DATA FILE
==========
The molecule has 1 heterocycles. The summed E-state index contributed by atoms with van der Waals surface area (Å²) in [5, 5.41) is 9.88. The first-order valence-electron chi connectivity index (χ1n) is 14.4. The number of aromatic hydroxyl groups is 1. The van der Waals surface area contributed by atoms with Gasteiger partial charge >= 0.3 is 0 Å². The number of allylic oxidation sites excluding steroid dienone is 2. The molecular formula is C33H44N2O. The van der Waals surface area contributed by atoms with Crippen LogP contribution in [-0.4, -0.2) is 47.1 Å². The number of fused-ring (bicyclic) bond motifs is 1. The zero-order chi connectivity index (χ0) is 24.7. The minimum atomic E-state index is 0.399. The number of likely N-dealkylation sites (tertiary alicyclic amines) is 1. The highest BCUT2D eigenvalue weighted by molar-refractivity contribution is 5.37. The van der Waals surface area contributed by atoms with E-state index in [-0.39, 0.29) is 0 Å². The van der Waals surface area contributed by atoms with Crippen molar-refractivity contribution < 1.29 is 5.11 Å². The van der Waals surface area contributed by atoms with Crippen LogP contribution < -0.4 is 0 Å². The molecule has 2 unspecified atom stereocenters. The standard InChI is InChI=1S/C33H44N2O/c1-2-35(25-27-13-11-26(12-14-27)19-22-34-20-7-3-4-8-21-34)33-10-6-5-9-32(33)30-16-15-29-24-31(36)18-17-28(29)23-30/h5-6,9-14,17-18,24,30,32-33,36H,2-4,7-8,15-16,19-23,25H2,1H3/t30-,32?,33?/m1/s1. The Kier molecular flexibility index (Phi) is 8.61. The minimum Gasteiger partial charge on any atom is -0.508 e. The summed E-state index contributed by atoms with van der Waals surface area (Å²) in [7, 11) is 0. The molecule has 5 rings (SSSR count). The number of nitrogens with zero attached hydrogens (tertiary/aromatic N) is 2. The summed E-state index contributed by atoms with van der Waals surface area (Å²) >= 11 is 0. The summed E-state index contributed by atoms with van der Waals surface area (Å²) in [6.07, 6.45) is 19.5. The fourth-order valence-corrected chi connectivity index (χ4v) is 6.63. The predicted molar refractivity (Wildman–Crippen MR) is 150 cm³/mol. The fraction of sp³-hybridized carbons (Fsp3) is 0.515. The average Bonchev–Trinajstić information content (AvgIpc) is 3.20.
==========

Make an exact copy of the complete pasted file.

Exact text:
The molecule has 1 heterocycles. The summed E-state index contributed by atoms with van der Waals surface area (Å²) in [5, 5.41) is 9.88. The first-order valence-electron chi connectivity index (χ1n) is 14.4. The number of aromatic hydroxyl groups is 1. The van der Waals surface area contributed by atoms with Gasteiger partial charge >= 0.3 is 0 Å². The number of allylic oxidation sites excluding steroid dienone is 2. The molecular formula is C33H44N2O. The van der Waals surface area contributed by atoms with Crippen LogP contribution in [-0.4, -0.2) is 47.1 Å². The number of fused-ring (bicyclic) bond motifs is 1. The zero-order chi connectivity index (χ0) is 24.7. The minimum atomic E-state index is 0.399. The number of likely N-dealkylation sites (tertiary alicyclic amines) is 1. The highest BCUT2D eigenvalue weighted by molar-refractivity contribution is 5.37. The van der Waals surface area contributed by atoms with E-state index in [-0.39, 0.29) is 0 Å². The van der Waals surface area contributed by atoms with Crippen molar-refractivity contribution < 1.29 is 5.11 Å². The van der Waals surface area contributed by atoms with Crippen LogP contribution < -0.4 is 0 Å². The molecule has 2 unspecified atom stereocenters. The standard InChI is InChI=1S/C33H44N2O/c1-2-35(25-27-13-11-26(12-14-27)19-22-34-20-7-3-4-8-21-34)33-10-6-5-9-32(33)30-16-15-29-24-31(36)18-17-28(29)23-30/h5-6,9-14,17-18,24,30,32-33,36H,2-4,7-8,15-16,19-23,25H2,1H3/t30-,32?,33?/m1/s1. The Kier molecular flexibility index (Phi) is 8.61. The minimum Gasteiger partial charge on any atom is -0.508 e. The summed E-state index contributed by atoms with van der Waals surface area (Å²) in [7, 11) is 0. The molecule has 5 rings (SSSR count). The number of nitrogens with zero attached hydrogens (tertiary/aromatic N) is 2. The summed E-state index contributed by atoms with van der Waals surface area (Å²) >= 11 is 0. The summed E-state index contributed by atoms with van der Waals surface area (Å²) in [6.07, 6.45) is 19.5. The fourth-order valence-corrected chi connectivity index (χ4v) is 6.63. The predicted molar refractivity (Wildman–Crippen MR) is 150 cm³/mol. The fraction of sp³-hybridized carbons (Fsp3) is 0.515. The average Bonchev–Trinajstić information content (AvgIpc) is 3.20.